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10日遅れの情報にようやく追いつけました。調査報道で名高いSeymour M. Hershがビンラディン殺害はやらせだったことをLRBで書いていたんですね。最近ツイッターでもちょくちょく触れられていた理由がようやくわかりました(汗)1万語の記事なので週末に読んでみます。

The Killing of Osama bin Laden
Seymour M. Hersh
Vol. 37 No. 10 · 21 May 2015
pages 3-12 | 10356 words


The many problems with Seymour Hersh's Osama bin Laden conspiracy theory
Updated by Max Fisher on May 11, 2015, 8:45 a.m. ET

On Sunday, the legendary investigative journalist Seymour Hersh finally released a story that he has been rumored to have been working on for years: the truth about the killing of Osama bin Laden. According to Hersh's 10,000-word story in the London Review of Books, the official history of bin Laden's death — in which the US tracked him to a compound in Abbottabad, Pakistan; killed him in a secret raid that infuriated Pakistan; and then buried him at sea — is a lie.

Hersh's story is amazing to read, alleging a vast American-Pakistani conspiracy to stage the raid and even to fake high-level diplomatic incidents as a sort of cover. But his allegations are largely supported only by two sources, neither of whom has direct knowledge of what happened, both of whom are retired, and one of whom is anonymous. The story is riven with internal contradictions and inconsistencies.

The story simply does not hold up to scrutiny — and, sadly, is in line with Hersh's recent turn away from the investigative reporting that made him famous into unsubstantiated conspiracy theories.


The truth, Hersh says, is that Pakistani intelligence services captured bin Laden in 2006 and kept him locked up with support from Saudi Arabia, using him as leverage against al-Qaeda. In 2010, Pakistan agreed to sell bin Laden to the US for increased military aid and a "freer hand in Afghanistan." Rather than kill him or hand him over discreetly, Hersh says the Pakistanis insisted on staging an elaborate American "raid" with Pakistani support.



Teacher: Murph is a great kid. She’s really bright, but she’s been having a little trouble lately. She brought this in to show the other students. The section on the lunar landings.
Cooper: Yeah, it’s one of my old textbooks. She always loved the pictures.
Teacher: It’s an old federal textbook. We’ve replaced them with the corrected versions.
Cooper: Corrected?
Teacher: Explaining how the Apollo missions were faked to bankrupt the Soviet Union.
Cooper: You don’t believe we went to the moon?
Teacher: I believe that it was a brilliant piece of propaganda. That the Soviets bankrupted themselves pouring resources into rockets and other useless machines.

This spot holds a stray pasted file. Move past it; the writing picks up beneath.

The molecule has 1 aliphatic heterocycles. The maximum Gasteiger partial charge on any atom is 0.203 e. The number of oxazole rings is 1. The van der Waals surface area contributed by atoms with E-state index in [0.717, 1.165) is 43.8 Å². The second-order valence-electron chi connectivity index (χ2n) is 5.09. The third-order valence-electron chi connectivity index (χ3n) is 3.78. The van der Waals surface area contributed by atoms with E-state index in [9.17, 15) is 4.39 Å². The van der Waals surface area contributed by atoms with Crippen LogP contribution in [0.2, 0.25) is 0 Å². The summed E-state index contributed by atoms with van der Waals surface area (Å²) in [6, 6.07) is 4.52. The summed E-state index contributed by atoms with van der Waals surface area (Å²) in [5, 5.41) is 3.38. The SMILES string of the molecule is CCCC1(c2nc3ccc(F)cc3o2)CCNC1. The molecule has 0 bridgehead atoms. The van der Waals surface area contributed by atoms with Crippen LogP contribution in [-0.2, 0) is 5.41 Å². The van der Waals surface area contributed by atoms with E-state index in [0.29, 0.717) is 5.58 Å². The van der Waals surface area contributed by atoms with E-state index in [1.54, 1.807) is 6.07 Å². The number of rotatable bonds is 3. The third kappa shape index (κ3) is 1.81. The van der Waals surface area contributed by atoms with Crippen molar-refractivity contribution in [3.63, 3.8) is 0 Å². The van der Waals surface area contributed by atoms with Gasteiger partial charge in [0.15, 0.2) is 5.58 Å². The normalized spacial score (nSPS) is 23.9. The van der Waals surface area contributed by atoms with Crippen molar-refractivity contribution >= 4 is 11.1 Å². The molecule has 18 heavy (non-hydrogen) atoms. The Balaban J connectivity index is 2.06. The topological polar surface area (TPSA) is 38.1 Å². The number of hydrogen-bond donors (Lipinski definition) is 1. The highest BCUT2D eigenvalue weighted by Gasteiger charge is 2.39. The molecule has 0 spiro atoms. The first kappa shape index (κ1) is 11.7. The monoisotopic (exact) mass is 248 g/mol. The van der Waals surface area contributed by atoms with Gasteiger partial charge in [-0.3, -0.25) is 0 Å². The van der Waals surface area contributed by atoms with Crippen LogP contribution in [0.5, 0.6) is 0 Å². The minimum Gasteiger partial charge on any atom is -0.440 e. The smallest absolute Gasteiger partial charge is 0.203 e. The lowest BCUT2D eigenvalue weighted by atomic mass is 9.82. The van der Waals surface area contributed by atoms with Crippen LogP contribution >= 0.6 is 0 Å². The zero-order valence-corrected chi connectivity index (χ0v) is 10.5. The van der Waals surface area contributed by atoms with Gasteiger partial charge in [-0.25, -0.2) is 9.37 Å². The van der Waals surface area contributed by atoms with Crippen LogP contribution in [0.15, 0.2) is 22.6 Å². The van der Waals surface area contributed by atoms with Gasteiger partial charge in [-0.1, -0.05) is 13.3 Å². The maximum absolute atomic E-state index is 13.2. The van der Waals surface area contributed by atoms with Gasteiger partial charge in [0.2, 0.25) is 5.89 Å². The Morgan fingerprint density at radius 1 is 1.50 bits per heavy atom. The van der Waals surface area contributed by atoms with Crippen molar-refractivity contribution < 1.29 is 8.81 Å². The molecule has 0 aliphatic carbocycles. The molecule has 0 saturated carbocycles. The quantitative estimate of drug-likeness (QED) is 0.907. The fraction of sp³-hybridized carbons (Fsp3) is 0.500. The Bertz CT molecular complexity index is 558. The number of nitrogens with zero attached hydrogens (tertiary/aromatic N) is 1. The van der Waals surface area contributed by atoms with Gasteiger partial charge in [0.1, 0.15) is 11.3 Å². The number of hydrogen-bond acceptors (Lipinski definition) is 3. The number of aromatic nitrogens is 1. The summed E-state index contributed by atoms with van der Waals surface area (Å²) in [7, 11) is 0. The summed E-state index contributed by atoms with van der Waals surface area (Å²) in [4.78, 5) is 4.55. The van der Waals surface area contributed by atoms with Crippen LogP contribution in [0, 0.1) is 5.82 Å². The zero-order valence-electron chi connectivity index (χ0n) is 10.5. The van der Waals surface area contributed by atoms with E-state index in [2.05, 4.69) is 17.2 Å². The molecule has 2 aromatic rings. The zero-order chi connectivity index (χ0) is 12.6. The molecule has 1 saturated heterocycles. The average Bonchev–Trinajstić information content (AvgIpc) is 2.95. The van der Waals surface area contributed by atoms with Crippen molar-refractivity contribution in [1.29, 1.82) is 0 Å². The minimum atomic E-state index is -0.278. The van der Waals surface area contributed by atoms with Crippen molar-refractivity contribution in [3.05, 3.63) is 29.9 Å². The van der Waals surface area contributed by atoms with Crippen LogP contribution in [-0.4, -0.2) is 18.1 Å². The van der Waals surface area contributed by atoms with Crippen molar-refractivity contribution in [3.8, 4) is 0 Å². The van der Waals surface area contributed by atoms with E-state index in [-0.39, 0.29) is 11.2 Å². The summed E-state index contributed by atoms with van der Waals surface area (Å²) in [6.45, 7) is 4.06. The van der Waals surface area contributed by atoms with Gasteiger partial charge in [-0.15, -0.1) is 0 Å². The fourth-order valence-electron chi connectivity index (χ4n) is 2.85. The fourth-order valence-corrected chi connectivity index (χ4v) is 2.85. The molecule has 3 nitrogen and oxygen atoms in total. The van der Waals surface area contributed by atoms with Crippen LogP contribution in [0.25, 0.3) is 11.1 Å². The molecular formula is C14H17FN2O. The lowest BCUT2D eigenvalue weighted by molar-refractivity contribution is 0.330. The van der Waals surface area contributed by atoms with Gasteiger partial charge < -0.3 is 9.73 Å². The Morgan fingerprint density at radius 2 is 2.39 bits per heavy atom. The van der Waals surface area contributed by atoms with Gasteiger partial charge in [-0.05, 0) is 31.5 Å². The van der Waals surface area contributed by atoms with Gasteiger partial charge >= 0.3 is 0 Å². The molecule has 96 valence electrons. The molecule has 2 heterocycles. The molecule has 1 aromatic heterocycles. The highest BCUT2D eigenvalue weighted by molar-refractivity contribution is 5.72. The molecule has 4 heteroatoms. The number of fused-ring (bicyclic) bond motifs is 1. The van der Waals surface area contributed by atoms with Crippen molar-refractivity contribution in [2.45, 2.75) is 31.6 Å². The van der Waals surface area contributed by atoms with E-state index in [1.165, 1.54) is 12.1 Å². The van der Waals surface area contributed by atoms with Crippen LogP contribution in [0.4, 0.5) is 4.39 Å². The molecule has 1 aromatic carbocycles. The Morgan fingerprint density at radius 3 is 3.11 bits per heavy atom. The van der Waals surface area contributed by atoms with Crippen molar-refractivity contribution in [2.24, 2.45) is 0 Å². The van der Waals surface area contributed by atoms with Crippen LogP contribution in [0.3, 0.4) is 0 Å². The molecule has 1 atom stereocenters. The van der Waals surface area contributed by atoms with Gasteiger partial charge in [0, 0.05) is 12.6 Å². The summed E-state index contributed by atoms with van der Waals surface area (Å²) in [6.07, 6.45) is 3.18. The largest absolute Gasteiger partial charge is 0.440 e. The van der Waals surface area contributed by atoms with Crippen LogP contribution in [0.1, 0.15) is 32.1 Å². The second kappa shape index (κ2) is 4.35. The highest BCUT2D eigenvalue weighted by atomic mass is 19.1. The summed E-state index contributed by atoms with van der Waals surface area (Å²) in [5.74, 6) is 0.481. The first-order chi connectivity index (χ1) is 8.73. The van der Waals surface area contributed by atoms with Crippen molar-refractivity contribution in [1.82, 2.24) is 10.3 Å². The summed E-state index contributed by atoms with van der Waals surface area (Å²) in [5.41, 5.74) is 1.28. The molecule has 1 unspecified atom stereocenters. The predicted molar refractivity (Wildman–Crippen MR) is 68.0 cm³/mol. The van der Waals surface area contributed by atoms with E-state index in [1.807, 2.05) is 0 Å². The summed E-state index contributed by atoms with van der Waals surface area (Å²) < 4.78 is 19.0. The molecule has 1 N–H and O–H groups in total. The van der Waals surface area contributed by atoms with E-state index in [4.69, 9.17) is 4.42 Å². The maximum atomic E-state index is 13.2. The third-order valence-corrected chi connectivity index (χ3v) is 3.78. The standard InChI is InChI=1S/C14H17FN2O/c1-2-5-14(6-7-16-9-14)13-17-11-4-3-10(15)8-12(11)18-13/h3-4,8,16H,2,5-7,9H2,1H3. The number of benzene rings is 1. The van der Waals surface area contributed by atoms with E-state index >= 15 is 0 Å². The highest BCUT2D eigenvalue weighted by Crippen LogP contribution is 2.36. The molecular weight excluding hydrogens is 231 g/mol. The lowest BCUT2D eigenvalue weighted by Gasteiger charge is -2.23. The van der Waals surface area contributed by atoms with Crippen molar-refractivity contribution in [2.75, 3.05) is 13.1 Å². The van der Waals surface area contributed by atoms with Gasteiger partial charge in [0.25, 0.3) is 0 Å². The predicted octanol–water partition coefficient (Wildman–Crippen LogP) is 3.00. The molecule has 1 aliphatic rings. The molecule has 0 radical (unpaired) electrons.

Cooper: Useless machines?
Teacher: And if we don’t want a repeat of the excess and wastefulness of the 20th Century, then we need to teach our kids about this planet — not tales of leaving it.
Cooper: You know, one of those useless machines they used to make was called an MRI. And if we had any of those left, the doctors would have been able to cut the cyst in my wife’s brain before she died, instead of afterwards. And then she would have been the one sitting her listening to this instead of me, which would’ve been good because she was always the calmer one.

One of my old textbooks. Murph liked
the pictures.
This is one of the old federal
textbooks. We've replaced them with corrected versions.
The new textbooks explain that the
Apollo lunar missions were faked in order to bankrupt the Soviet Union.
You don't believe we went to the
I believe it was a brilliant piece
of propaganda. The Soviets spent years trying to build rockets and other useless machines.
COOPER "Useless machines"?
Cooper looks to the Principal for help. None is forthcoming.
Yes, Mr. Cooper. The kind of
wastefulness and excess that the
20th century represented. Your children would be better off learning about this planet, rather than reading fantasies about leaving it.
Cooper is silent for a long moment.
One of those useless machines they
used to make was called an MRI. If we had any of them left the doctors might have been able to find the cyst in my wife's brain before she died, rather than afterwards. And then my kids could have been raised by two parents, instead of me and their pain-in-the-ass grandfather.